Climate change: IPCC warns of looming water crisis

climate change will lead to water crisis
Climate change and the increase in global temperature will trigger changes in the planet’s water cycle -- wet regions will get wetter and arid areas will face droughts.

The Intergovernmental Panel on Climate Change has a dire prediction on water crisis. World will see more water-related problems such as droughts, wildfires, and flooding as the global mean temperature rises. It says increase in temperature will trigger changes in the planet’s water cycle, with wet regions getting wetter, and arid areas facing droughts. An increase of 1C in global temperature will see rainfall intensifying by 7%, says an IPCC report released earlier this month.

The report predicts that the global heating target of 1.5C set by the Paris climate agreement could be breached in 20 years. Hot atmosphere will hold and transport more moisture, leading to an acceleration of the hydrological cycle. The planet will see more evaporation in tropical areas, and more intense rainfall in some equatorial regions and the high latitudes. This will result in severe flooding in the wettest areas of the planet.

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Climate change and water shortage

Global conflicts and overpopulation will lead to a shortage in the world’s most abundant resource as the global mean temperature rises. At least two billion people do not have access to safe drinking water at present. The seriousness of the problem has led to attempts towards developing projects and technologies to address the water crisis. The climate change is manifesting in the form of wildfires, rise in sea levels, cyclones, floods and droughts. As the situation worsens, humanity needs to preserve water with the same intensity with which it fought the Covid-19 pandemic.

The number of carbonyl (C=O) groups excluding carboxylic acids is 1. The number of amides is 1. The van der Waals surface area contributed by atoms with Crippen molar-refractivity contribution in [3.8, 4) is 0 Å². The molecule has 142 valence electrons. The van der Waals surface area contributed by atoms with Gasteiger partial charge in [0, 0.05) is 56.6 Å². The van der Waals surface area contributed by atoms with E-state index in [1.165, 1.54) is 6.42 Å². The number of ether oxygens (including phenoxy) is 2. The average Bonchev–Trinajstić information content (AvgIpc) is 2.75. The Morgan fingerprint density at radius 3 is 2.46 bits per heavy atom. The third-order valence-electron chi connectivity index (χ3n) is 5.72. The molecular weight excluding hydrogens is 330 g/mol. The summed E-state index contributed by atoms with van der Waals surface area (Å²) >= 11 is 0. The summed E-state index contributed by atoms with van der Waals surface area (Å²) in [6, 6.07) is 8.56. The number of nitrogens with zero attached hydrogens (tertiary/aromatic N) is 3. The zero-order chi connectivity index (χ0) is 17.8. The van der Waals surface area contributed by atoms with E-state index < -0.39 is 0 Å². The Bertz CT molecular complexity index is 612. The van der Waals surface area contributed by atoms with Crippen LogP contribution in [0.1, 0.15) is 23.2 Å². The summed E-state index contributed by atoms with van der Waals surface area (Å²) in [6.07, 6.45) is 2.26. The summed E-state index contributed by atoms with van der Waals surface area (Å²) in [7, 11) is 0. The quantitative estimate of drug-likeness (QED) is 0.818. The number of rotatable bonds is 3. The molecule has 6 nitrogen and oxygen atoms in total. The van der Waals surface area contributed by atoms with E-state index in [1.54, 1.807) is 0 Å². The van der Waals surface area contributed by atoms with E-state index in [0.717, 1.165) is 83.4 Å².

The report says that droughts will become more severe in some of the driest regions of the world. The situation will be worsened by consequences such as wildfires – the planet is already witnessing major wildfires in several continents. The changes in water systems could spell disaster for millions of people across the world. Poverty will become more acute and life would become a daily struggle for the poorest people in the world. Women who fetch water for their families would find it difficult to find enough water for their families.

In India, a tropical country that receives heavy rains and home to a large number of rivers, 100 million people lack access to safe water. This is because close to three fourths of the country’s surface water sources are contaminated by human, animal, agricultural and industrial waste. Its ground water sources also have high levels of mineral contaminants. Close to four fifths of the diseases in the country are water and sanitation-related.

The climate change and water crisis in India are taking the shape of inter-state disputes, while river water sharing is a possible trigger for transnational disputes. India has water management disputes will Pakistan, Bangladesh, and China.

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Impact on southwest monsoon

The Southwest monsoon that is crucial for India’s agriculture sector, which provide livelihood for more than 40% of the country’s population, will be impacted by the rising temperature. Monsoons rains would become less predictable in future. India’s northern plains will see flooding and drought as glaciers shrink and some of them even disappear.

In 2012, an intelligence report on water security predicted major floods and droughts will threaten the very existence of many countries by creating instability and escalating regional tensions. It predicted that without better water management, the world would see major shortages in water supply by 2040.

International relations experts say future wars will be fought for water, the most abundant natural resource on Earth. No wonder water figures prominently in the United Nations’ Sustainable Development Goals. National governments and NGOs across the world have done some excellent work towards SDG 6 – clean drinking water and sanitation.

At least 25% of the global population lack access to clean water, 40% do not have basic handwashing facility, and more than 50% still practice open defecation. The Covid-19 pandemic highlighted the importance of hygiene and sanitation in containing diseases and handwashing is the most potent action to prevent infections. Global leaders joining the Cop26 summit in Glasgow in November are expected to offer financial assistance to poor nations which may find it difficult to address the climate crisis. Unless world nations show enough commitment to fight climate change, life on the planet will become difficult for the its vulnerable population.

(Sajna Nair is a former banker. She writes on environment, art and culture.)

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